Wolfe Research's Senior E&P analyst, Josh Silverstein, hosted a webcast examining E&Ps with the insight of Wolfe Research Technical Analyst Rob Ginsberg.
As the broader sector works off the excesses that had developed around resistance, and banks struggle with the reversal in yields, a handful of industry groups continue to impress. Capital Markets, led by Asset Managers & Custody Banks, Exchanges, Financial Data and Online Brokers possess some of the strongest trends in the sector today, and we highlight a bunch of our favorite names within each in today’s report. We remain particularly intrigued with the asset managers, where despite the secular concerns around their business, the equities continue to trace out longer-term bases. We view the recent post-earnings consolidation as an opportunity to build exposure in one of our favorite contrarian plays in the market today. On the flip-side, regional banks (KRE) continue to unwind the post-election euphoria, and look increasingly vulnerable as they struggle beneath the 200-day moving average. Needless to say, the clock is ticking for momentum to present itself.
Given the demand for quality short ideas, Chris Senyek’s piece on Tuesday, Avoiding Stock Blow-Ups: Earnings Quality (EQ) Refresh, really caught my eye.
While the S&P 500 suggests a modest pullback, the deterioration beneath the surface would indicate otherwise, as the momentum divergences highlighted earlier this month continue to play out. As a handful of charts in today’s report highlight, the market's underlying foundation is becoming a growing concern. Led by small caps, the average stock is acting more distributive, industrials are rapidly losing their relative strength, while 10-year yields continue to struggle beneath prior support. In aggregate, this speaks to the growing risk aversion among investors. This deteriorating backdrop places a great deal of importance on the developing oversold condition, particularly for small caps. Failure of momentum, breadth and credit to confirm and we could be looking at a challenging post-Labor Day environment. Given the increasingly wobbly underpinnings, I have a feeling that these attributes will be noticeably absent on the bounce.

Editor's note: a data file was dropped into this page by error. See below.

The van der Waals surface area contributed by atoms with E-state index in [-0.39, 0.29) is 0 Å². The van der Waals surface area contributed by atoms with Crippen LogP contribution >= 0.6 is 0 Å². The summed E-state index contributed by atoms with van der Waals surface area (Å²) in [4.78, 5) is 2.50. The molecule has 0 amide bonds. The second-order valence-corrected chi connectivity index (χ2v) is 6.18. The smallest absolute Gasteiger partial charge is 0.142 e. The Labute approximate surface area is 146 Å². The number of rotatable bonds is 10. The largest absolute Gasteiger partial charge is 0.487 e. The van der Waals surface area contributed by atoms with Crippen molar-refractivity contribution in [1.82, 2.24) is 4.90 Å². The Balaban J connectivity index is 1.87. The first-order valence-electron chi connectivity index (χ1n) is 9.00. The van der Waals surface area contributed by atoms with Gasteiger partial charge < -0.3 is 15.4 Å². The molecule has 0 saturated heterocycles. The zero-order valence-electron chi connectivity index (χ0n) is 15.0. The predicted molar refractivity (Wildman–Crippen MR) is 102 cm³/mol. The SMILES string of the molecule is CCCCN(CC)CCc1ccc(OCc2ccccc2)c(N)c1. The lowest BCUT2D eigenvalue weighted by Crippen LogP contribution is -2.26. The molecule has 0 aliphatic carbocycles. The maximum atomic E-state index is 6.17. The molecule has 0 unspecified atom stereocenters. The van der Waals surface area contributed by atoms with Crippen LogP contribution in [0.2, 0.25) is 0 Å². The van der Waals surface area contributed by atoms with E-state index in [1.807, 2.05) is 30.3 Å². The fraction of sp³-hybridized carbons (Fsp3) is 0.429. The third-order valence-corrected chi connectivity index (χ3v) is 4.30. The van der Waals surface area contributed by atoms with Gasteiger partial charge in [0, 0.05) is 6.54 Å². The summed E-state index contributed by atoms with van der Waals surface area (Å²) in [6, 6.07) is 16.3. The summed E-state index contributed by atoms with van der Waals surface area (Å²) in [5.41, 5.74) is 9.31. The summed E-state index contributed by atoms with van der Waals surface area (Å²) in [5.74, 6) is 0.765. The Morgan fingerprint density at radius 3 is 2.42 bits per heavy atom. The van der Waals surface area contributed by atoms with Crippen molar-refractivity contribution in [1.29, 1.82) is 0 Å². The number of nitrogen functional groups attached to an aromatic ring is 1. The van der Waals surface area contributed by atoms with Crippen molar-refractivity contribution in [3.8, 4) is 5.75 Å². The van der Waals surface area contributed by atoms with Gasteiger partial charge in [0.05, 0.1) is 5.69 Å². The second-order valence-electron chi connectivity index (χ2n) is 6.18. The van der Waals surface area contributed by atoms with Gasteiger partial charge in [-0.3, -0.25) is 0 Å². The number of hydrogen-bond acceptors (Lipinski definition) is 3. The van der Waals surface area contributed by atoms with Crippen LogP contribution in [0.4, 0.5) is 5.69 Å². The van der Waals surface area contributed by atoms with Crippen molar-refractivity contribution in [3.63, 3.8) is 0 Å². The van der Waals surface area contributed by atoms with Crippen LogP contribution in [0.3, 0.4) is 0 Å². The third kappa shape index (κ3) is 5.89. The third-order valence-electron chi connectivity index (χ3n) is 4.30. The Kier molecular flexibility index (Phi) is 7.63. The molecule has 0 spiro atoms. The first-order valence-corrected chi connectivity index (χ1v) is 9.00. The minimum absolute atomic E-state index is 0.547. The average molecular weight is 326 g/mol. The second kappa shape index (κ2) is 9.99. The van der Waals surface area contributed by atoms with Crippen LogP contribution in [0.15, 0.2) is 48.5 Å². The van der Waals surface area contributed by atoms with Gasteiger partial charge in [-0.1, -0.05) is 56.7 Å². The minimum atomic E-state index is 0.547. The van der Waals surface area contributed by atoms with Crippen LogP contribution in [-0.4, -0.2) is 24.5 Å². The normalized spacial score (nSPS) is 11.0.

Since the peak in the energy sector back in 2014 we have been constantly on the lookout for signs of a sustainable trend change. It’s not atypical for a sector that has just completed a major bear market (think of tech post ‘02 or financials after ’08-09) to languish for years before investor wounds and their scar tissue have completely healed. Energy has tried on multiple occasions, but each attempt has failed over the past 3-years. We’re constantly on the lookout for momentum and relative performance to confirm, but for the most part, all we have experienced since the peak has been a bunch of head fakes. Once again the sector is trying to steady itself following a deeply oversold condition, albeit within a downtrend, as 20-day highs have expanded to the highest level since December. Absent the broad market’s rally off the lows last February, pressing longs when 1-month highs are expanding coming out of an oversold condition has been a losing proposition (red arrows). Needless to say, we’re not convinced that the lows are in.